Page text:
Introduction to Windows 2000 Server

Windows 2000 Server and Professional are fundamentally quite similar, both in terms or interface and architecture. As such, they often get lumped together when discussed, and for the purpose of the exams, this is very much the case. However, there are a number of fundamental differences between the two. The two main differences between Server and Pro are in terms of optimization as well as services offered. Professional is optimized as a desktop operating system where one runs user applications, while Server is optimized to service a variety of requests from client systems. In terms of services offered, Server provides many more than Professional, providing the ability to run WINS, DNS, Active Directory, and so forth. Since we’ve already covered the Professional materials, let’s begin taking a look at what the Server product itself is all about.

First off, we can’t just talk about the Server product, because there are actually three: Windows 2000 Server, Advanced Server, and Datacenter Server. There seems to be some debate over the differences between these three, when in fact the only differences are in terms of scalability and availability.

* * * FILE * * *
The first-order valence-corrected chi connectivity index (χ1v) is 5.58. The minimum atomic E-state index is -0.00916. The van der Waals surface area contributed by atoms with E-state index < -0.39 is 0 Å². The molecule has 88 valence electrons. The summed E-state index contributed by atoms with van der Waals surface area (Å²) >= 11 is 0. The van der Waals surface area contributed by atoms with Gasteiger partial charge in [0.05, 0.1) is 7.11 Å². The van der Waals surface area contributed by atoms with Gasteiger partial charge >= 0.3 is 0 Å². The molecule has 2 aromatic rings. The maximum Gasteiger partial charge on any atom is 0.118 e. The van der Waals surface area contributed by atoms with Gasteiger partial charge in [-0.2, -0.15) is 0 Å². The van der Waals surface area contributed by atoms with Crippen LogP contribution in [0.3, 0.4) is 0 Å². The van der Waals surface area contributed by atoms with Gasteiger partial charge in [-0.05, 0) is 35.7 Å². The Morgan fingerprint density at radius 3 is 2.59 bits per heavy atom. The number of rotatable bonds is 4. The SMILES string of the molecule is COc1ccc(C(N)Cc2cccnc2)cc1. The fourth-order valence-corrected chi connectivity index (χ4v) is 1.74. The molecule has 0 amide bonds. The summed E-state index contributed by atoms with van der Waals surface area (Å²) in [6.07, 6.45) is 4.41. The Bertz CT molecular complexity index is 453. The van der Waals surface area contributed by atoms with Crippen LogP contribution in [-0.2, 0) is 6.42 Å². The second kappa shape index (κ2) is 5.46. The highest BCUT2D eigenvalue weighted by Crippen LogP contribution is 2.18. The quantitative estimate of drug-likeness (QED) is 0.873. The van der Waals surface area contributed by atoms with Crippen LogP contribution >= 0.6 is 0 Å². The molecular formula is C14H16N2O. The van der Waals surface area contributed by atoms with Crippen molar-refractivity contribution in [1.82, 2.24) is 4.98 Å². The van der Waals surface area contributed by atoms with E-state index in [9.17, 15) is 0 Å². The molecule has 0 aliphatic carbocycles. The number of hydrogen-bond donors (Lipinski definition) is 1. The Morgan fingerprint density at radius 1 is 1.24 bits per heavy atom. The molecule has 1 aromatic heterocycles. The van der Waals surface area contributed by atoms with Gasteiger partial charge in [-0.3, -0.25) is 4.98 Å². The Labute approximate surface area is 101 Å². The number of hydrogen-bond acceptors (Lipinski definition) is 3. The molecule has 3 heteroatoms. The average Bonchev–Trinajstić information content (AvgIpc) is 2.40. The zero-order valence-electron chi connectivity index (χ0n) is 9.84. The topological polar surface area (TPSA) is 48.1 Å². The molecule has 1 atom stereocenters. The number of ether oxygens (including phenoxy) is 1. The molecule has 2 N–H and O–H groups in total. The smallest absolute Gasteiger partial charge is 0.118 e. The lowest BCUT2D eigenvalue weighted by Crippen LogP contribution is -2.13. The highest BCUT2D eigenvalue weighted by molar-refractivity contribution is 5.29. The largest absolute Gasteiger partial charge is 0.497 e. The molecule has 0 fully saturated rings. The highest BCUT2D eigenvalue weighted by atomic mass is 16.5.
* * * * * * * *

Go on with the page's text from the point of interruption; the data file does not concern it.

Be aware that the minimum support CPU for Server is a Pentium 133, and recommended minimum for RAM is 256 MB, although 128 MB is the minimum supported. The scalability elements outlined in the table above are obvious – Advanced and Datacenter Server can utilize more RAM and CPUs than the basic Server version. However, both of these versions also support two types of clustering, which are availability technologies. When servers are clustered, more than one server (called a node) is connected to a common storage device, and work together as a single system to ensure availability of mission-critical applications. Should one of the nodes in a cluster fail, the services are still available, since the other nodes continue to handle requests. In a Network Load Balancing (NLB) cluster, client requests are distributed amongst a number of systems that provide access to a single application. For example, you could have up to 32 servers configured with identical copies of your website, and the NLB will distribute requests across the NLB cluster, increasing performance, availability and reliability. Just a note, but any suggestion that Windows 2000 Server cannot act as a domain controller is absolutely false.

Author: Dan DiNicolo

Dan DiNicolo is a freelance author, consultant, trainer, and the managing editor of He is the author of the CCNA Study Guide found on this site, as well as many books including the PC Magazine titles Windows XP Security Solutions and Windows Vista Security Solutions. Click here to contact Dan.